Chapter VI: The Ideal.

§ 130.

But what we have now to consider are cases of wholes, in which one or more parts have a great negative value—are great positive evils. And first of all, we may take the strongest cases, like that of retributive punishment, in which we have a whole, exclusively composed of two great positive evils—wickedness and pain. Can such a whole ever be positively good on the whole? (§ 130 ¶ 1)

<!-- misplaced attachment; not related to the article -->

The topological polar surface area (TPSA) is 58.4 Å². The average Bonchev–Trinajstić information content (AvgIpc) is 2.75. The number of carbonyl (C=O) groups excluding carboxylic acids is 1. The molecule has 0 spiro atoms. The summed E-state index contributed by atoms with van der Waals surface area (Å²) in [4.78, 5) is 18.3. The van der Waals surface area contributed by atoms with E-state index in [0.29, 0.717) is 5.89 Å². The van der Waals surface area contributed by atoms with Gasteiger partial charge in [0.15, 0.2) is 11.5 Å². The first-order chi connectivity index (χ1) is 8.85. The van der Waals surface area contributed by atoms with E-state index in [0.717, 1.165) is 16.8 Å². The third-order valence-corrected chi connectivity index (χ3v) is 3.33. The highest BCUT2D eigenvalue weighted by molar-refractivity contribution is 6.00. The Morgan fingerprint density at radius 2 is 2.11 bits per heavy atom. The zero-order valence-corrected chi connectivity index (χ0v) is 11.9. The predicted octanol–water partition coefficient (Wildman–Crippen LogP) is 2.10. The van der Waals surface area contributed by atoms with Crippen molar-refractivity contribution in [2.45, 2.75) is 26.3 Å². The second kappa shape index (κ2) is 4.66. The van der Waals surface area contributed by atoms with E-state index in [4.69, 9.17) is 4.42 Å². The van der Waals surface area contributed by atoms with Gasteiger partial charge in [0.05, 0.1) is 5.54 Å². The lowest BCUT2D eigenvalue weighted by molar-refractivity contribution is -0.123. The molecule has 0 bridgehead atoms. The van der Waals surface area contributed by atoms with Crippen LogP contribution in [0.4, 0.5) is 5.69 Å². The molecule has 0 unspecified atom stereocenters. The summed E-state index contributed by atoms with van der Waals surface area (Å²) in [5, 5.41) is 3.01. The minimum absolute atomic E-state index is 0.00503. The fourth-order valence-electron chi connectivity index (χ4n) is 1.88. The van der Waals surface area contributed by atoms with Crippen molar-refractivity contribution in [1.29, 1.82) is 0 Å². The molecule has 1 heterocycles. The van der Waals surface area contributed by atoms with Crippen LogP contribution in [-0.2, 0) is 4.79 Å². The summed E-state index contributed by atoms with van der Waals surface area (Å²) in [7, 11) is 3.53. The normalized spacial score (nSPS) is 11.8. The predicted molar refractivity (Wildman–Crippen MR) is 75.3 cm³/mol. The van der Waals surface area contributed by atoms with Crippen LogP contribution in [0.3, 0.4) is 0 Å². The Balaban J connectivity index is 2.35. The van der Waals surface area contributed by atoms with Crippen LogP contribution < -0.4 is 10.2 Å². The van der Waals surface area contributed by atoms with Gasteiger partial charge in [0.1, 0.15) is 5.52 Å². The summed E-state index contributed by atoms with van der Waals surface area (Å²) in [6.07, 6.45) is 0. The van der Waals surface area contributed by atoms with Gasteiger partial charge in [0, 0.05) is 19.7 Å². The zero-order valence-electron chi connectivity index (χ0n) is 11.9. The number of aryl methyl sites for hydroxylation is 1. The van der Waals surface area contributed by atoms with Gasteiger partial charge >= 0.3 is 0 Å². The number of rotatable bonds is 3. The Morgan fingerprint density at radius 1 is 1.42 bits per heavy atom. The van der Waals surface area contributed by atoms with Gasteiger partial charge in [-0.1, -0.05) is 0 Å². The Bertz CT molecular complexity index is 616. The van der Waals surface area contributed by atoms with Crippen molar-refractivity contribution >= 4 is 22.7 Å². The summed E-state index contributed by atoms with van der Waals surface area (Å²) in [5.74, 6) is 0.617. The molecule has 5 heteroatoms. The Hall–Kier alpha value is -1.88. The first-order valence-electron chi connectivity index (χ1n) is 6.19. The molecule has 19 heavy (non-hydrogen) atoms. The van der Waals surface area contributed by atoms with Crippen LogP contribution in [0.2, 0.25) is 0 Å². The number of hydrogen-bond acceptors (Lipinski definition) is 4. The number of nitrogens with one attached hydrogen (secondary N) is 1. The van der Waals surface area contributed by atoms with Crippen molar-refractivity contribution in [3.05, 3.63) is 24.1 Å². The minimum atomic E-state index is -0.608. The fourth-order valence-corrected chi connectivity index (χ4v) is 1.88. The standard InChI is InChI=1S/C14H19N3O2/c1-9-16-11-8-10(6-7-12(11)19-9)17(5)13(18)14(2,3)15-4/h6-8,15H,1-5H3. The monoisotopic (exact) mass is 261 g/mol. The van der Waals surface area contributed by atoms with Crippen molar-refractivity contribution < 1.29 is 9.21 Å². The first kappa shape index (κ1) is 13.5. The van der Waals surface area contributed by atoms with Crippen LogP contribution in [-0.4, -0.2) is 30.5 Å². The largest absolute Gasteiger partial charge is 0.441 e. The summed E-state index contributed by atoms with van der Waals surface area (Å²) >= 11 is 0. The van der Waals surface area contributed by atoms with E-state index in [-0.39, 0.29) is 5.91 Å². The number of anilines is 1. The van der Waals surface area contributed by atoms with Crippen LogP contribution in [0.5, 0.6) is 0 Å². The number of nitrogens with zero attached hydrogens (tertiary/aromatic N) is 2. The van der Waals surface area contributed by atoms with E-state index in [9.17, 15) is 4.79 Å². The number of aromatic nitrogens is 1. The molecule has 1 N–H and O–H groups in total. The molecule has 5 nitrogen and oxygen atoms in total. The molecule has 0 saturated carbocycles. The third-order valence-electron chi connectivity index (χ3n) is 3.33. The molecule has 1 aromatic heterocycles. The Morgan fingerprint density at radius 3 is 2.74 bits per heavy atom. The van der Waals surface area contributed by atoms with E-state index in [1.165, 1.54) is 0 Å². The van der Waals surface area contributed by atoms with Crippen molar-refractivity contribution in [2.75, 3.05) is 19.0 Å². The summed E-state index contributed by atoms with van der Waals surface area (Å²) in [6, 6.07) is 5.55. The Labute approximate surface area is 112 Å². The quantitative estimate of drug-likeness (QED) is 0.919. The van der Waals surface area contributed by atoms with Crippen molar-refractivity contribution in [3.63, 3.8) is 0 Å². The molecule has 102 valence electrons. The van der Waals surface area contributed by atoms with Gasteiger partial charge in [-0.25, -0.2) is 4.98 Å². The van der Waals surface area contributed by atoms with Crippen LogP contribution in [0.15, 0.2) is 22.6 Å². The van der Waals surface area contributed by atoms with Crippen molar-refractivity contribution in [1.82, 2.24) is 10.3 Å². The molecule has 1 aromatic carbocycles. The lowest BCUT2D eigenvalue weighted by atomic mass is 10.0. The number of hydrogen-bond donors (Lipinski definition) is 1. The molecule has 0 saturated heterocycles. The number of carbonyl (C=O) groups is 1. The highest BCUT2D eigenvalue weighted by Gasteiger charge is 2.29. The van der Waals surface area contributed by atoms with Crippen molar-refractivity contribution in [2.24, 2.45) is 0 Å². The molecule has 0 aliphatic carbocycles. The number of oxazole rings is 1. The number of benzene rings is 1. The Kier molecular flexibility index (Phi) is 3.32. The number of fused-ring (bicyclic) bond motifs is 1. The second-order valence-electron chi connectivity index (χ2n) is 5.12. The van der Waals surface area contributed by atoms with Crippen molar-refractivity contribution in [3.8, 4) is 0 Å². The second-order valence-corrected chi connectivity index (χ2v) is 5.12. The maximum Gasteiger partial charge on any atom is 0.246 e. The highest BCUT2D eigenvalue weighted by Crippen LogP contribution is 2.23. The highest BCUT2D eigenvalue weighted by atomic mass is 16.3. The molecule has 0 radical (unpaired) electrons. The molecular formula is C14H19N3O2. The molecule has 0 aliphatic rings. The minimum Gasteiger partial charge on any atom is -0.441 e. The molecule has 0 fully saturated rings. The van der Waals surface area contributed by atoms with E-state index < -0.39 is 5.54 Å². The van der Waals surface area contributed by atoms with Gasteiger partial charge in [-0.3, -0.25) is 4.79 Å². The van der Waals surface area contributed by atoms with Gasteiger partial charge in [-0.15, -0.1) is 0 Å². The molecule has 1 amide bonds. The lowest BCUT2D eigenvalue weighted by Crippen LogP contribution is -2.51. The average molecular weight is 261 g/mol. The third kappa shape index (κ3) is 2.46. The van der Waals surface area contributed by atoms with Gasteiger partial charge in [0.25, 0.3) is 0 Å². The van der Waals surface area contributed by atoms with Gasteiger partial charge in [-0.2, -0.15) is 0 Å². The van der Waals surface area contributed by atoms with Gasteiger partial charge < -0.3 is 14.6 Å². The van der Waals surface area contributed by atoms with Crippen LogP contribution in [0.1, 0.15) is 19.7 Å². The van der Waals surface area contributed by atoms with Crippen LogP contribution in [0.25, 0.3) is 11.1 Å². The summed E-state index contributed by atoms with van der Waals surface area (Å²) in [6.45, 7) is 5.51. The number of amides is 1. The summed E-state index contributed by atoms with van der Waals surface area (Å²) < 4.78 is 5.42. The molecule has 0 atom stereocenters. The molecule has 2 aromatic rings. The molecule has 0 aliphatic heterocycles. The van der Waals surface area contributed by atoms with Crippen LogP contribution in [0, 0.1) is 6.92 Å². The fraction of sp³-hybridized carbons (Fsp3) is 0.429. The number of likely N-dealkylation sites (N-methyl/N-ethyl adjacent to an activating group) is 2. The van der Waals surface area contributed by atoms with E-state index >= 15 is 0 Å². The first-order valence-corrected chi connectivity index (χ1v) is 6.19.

(1) I can see no reason to think that such wholes ever are positively good on the whole. But from the fact that they may, nevertheless, be less evils, than either of their parts taken singly, it follows that they have a characteristic which is most important for the correct decision of practical questions. It follows that, quite apart from consequences or any value which an evil may have as a mere means, it may, supposing one evil already exists, be worth while to create another, since, by the mere creation of this second, there may be constituted a whole less bad than if the original evil had been left to exist by itself. And similarly, with regard to all the wholes which I am about to consider, it must be remembered, that, even if they are not goods on the whole, yet, where an evil already exists, as in this world evils do exist, the existence of the other part of these wholes will constitute a thing desirable for its own sake—that is to say, not merely a means to future goods, but one of the ends which must be taken into account in estimating what that best possible state of things is, to which every right action must be a means. (§ 130 ¶ 2)